How to claim a bigger tax deduction
ALMOST EVERY business owner incurs subsistence expenditure such as meals, drinks and other refreshments, yet in practice it can often be one of the most difficult areas of tax to deal with.
The greatest area of difficulty tends to arise with business proprietors’ own subsistence costs – the expenses incurred directly by sole traders, business partners and individuals with property rental businesses. The treatment of subsistence costs incurred by company directors or other employees is slightly different.
Claims for proprietors’ own subsistence must usually be based on actual expenditure and ‘round sum’ allowances are not generally available.
The first problem is evidence. Many business owners neglect to obtain receipts for some of their subsistence expenditure. Here, I would make two points. Firstly, in an ideal world, you should really try to get a receipt for every last penny of your business subsistence. It doesn’t necessarily have to be a printed till receipt: I have even resorted to getting a receipt written on a napkin!
Secondly, don’t just give up and not make a claim just because you don’t have a receipt. Reasonable subsistence claims are seldom refused, especially if you make a note of the expenditure at the time – but do try to get receipts in future.
The basic rule is that business proprietors may claim reasonable subsistence costs incurred during a business trip. In essence, a business trip is any trip away from the proprietor’s normal place of business made for business purposes and which does not form part of their normal pattern of travel.
Let’s look at a couple of examples to see what this means in practice.
Mike is based in Scotland and has to spend a day in London on business. He has an early morning flight, so he has breakfast at the airport. He grabs a coffee and a danish pastry when he arrives in London. Later, he goes out for lunch in a pub near his customer’s office. He buys another coffee and a piece of cake in the airport on the way home.
All of this expenditure was necessitated by Mike’s business trip and can all be claimed for tax purposes.
If, however, Mike buys himself a takeaway on the way home from the airport that evening, it would not be allowable. If he had dinner in London before catching his flight home though, this would be allowable.
An interesting planning point emerges here. By and large, any meals, snacks or drinks you have while you’re away will be allowable. As soon as you’re back on your own ‘patch’, any further expenditure is purely personal and cannot be claimed.
Emma normally works from home but needs to visit one of her customers just a mile away. She buys herself a coffee on the way to her customer’s office and goes for lunch in a local cafe.
Sadly, this expenditure is not allowable. Emma could have made herself a coffee before leaving home and could have returned home for lunch. Her subsistence expenditure cannot be claimed as a business expense because she had a reasonable alternative.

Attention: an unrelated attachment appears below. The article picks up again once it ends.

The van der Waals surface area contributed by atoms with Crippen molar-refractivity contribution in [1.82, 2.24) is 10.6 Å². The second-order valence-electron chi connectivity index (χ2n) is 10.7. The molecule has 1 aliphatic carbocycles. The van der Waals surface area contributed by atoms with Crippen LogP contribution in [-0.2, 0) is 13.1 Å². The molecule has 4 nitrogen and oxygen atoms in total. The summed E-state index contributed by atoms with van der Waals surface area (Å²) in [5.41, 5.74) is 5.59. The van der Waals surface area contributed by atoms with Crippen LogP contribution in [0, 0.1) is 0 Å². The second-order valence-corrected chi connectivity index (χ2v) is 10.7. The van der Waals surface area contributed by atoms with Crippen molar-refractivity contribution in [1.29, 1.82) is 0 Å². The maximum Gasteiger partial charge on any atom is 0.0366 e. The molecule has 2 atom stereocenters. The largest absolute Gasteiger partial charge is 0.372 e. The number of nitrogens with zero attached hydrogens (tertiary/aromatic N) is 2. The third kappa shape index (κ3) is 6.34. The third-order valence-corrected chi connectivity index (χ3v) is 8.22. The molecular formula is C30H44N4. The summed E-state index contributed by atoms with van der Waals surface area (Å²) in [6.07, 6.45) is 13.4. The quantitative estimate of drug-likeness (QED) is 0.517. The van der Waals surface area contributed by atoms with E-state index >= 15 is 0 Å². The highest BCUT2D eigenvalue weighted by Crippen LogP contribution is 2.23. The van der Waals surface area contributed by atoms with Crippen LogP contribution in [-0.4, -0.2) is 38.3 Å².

It would have been exactly the same if Emma had her own office premises and her customer’s office was only a mile away from there. Her subsistence costs would still have been a personal expense because one cannot say that her expenditure was any different to that which she might incur during a normal day at her own office.
Mike, on the other hand, flew all the way to London. It would have been ridiculous to expect him to go home to Scotland for lunch, so his subsistence costs were a reasonable business expense.
There is no set rule on how far you must travel before your subsistence costs become allowable. It is a question of whether it would have been reasonable for you to return home, or to the area in which your own business premises are located, before incurring the expense.
You must also actually incur the expenditure during the business trip. In Mike’s case, it would be quite reasonable for him to have dinner in London, which would be allowable, but if he chose to go home first, he could not claim the cost of his dinner in Scotland.
Whilst subsistence expenditure needs to be reasonable, it doesn’t need to be frugal. If you’re in a town with a nice Italian restaurant and a burger bar, there is no requirement for you to take the cheaper option.
Some people assume that all alcohol must be a personal expense and hence not allowable. Not so! Just because something provides an element of personal enjoyment, this does not prevent it from being a business expense. You wouldn’t just assume that desserts weren’t allowable, would you?
You have to drink, so if you choose to drink one or two glasses of beer or wine with a meal instead of water or lemonade, it’s still subsistence expenditure. A single glass of beer or wine in an airport or railway station on your way home would also generally be allowable.
But, any expense you claim must be reasonable. There can come a point when the expense is incurred purely for personal enjoyment and is no longer allowable. A half bottle of wine is usually fine, but a magnum of vintage champagne is probably not.
Similarly, whilst drinks taken with a meal are usually considered reasonable, further alcoholic drinks after an evening meal would generally be regarded as a personal cost which cannot be claimed.
Business Meetings and Entertaining
So far, we’ve talked about personal subsistence. Once you’re with a customer or business contact, the situation changes.
For business meetings, we must again consider what is reasonable. A cup of tea or coffee whilst you discuss some business would usually be acceptable. Beyond that, we’re into the realm of business entertaining and that’s another story (which we will cover in a future article).In the meantime, if you’re reading this in an airport or railway station on your way home from a business trip, why not have a drink on Alistair Darling?